The language on page 5 does not just apply to minors. If a 45 year-old married father of 3 is experiencing any degree of same-sex attraction or gender dysphoria, he would not be able to seek assistance in even reducing these feelings even if he passionately desires to keep his family together. This father would not even have the right to seek help!


The Senate last year considered a bill similar to this one, SB 224, which was passed in the Senate before being rejected in the House. A key difference between SB 224 and HB 587 that the Senate bill contained this clause: “Nothing in this chapter shall be construed to infringe on any constitutional right, including the free exercise of religion.” Without a similar non-infringement clause, HB 587’s threat to First Amendment rights is compounded. Not only does a therapy ban affect counselors’ freedom of speech, but it could also affect freedom of religion.


In the bill’s Findings, the sponsors misrepresent the work of the 2009 American Psychological Association (APA) Task Force on Appropriate Therapeutic Responses to Sexual Orientation. On page 2 of HB 587, lines 4-13 cite the Task Force’s list of possible health risks of sexual orientation change efforts (SOCE) for adolescents. What the sponsors and supporters of the bill have omitted is the Task Force’s own summary conclusion: that there is not enough information to draw the conclusion that SOCE efforts harm adolescents, in part because of the lack of rigorous research.  

From the APA Task Force report, page 42-43, Summary, not cited in HB 587’s Findings:

We conclude that there is a dearth of scientifically sound research on the safety of SOCE. Early and recent research studies provide no clear indication of the prevalence of harmful outcomes among people who have undergone efforts to change their sexual orientation or the frequency of harm because no study to date of adequate scientific rigor has been explicitly designed to do so. Thus, we cannot conclude how likely it is that harm will occur from SOCE.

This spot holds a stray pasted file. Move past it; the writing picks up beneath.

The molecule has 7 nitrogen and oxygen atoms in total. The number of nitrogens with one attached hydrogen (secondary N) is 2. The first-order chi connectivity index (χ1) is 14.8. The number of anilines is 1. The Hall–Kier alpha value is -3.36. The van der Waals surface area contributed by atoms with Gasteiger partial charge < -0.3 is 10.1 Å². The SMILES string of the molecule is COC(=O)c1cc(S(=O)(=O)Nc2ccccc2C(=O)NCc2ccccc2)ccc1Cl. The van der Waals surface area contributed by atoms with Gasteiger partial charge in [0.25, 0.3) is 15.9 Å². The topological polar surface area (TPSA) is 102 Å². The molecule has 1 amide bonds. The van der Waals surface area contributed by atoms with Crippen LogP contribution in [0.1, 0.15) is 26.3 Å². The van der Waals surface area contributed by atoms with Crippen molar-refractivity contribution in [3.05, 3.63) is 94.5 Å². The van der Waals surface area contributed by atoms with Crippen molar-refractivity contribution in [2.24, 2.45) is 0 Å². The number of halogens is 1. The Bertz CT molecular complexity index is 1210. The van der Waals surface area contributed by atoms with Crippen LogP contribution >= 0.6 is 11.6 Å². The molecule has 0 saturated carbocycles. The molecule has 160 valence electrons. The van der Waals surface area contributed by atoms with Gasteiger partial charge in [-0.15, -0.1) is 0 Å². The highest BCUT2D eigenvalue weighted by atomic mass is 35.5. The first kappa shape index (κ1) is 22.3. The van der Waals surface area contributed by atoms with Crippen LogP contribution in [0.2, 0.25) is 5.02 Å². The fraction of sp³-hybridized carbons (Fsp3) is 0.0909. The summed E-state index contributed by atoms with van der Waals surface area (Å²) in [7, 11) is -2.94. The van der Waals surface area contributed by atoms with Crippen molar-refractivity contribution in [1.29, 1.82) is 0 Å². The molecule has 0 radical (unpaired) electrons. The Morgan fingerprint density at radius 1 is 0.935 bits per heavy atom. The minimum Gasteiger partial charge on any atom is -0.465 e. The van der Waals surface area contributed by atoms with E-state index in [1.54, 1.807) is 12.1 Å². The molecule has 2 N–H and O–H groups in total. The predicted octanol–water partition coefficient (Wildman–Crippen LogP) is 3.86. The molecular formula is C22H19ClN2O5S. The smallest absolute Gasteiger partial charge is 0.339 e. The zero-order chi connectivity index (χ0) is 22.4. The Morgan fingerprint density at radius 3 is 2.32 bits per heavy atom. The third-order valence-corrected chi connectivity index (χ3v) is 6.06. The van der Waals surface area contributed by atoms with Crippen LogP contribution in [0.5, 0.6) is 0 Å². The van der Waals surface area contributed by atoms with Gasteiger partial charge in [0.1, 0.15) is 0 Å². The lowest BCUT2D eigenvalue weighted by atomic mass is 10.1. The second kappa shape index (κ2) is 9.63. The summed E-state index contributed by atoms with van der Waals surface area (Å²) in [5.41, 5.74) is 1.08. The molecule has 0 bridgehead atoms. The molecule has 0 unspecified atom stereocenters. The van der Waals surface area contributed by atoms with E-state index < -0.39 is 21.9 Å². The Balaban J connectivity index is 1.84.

HB 587 also omits the fact that the APA Task Force’s findings were based on studies of adults, not the minors who are supposedly the people HB 587 will “protect.”

From the APA Task Force report, page 3, Individuals who Seek SOCE and Their Experiences [emphasis added; note that minors are not mentioned]:

Although the recent SOCE research cannot provide conclusions regarding efficacy or safety, it does provide some information on those individuals who participate in change efforts. SOCE research identified a population of individuals who experienced conflicts and distress related to same-sex attractions. The vast majority of people who participated in the early studies were adult White males, and many of these individuals were court-mandated to receive treatment. In the research conducted over the last 10 years, the population was mostly well-educated individuals, predominantly men, who consider religion to be an extremely important part of their lives and participate in traditional or conservative faiths (e.g., The Church of Jesus Christ of Latter-Day Saints, evangelical Christianity, and Orthodox Judaism). These recent studies included a small number of participants who identified as members of ethnic minority groups, and a few studies included women.


The findings in HB 587 could leave legislators with the false impression that all professionals involved in counseling or medicine support therapy bans. Note that the right of clients to pursue SOCE therapy is supported by the Catholic Medical Association, the American College of Pediatricians, the American Association of Christian Counselors, and the Christian Medical Association.

In brief, this bill is a mess. “Conversion therapy” is broadly and poorly defined. The bill threatens the First Amendment rights of licensed therapists and dismisses the possibility that a client (minor or adult) might have unwanted sexual attraction or gender dysphoria. Enforcement could apparently be triggered by anyone accusing a therapist of saying the wrong thing; the complainant need not be a party to the therapy. The bill tramples religious freedom and is based on misleading and incomplete findings. Everything about HB 587 says that clinical care is less important than gender politics. You have the chance, and the obligation, to say no to such nonsense.

Please vote ITL on HB 587.

Thank you.